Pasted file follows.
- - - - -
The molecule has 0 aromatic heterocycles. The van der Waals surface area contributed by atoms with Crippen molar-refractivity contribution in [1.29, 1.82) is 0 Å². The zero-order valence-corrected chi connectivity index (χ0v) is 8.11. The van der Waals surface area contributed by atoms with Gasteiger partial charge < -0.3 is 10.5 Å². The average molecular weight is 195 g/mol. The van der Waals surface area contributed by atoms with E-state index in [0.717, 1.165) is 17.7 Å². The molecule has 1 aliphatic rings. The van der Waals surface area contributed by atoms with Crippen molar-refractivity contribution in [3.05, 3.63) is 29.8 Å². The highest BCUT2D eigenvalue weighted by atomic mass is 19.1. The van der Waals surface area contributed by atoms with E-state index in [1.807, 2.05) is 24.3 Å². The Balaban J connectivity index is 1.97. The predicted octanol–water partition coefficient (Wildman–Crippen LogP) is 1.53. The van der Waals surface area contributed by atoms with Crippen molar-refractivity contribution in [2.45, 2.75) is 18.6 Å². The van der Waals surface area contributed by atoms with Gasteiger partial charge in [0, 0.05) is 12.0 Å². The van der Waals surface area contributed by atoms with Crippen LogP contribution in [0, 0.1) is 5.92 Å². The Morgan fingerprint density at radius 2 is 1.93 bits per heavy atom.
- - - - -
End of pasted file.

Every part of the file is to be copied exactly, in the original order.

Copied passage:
The molecule has 0 aromatic heterocycles. The van der Waals surface area contributed by atoms with Crippen molar-refractivity contribution in [1.29, 1.82) is 0 Å². The zero-order valence-corrected chi connectivity index (χ0v) is 8.11. The van der Waals surface area contributed by atoms with Gasteiger partial charge < -0.3 is 10.5 Å². The average molecular weight is 195 g/mol. The van der Waals surface area contributed by atoms with E-state index in [0.717, 1.165) is 17.7 Å². The molecule has 1 aliphatic rings. The van der Waals surface area contributed by atoms with Crippen molar-refractivity contribution in [3.05, 3.63) is 29.8 Å². The highest BCUT2D eigenvalue weighted by atomic mass is 19.1. The van der Waals surface area contributed by atoms with E-state index in [1.807, 2.05) is 24.3 Å². The Balaban J connectivity index is 1.97. The predicted octanol–water partition coefficient (Wildman–Crippen LogP) is 1.53. The van der Waals surface area contributed by atoms with Crippen molar-refractivity contribution in [2.45, 2.75) is 18.6 Å². The van der Waals surface area contributed by atoms with Gasteiger partial charge in [0, 0.05) is 12.0 Å². The van der Waals surface area contributed by atoms with Crippen LogP contribution in [0, 0.1) is 5.92 Å². The Morgan fingerprint density at radius 2 is 1.93 bits per heavy atom.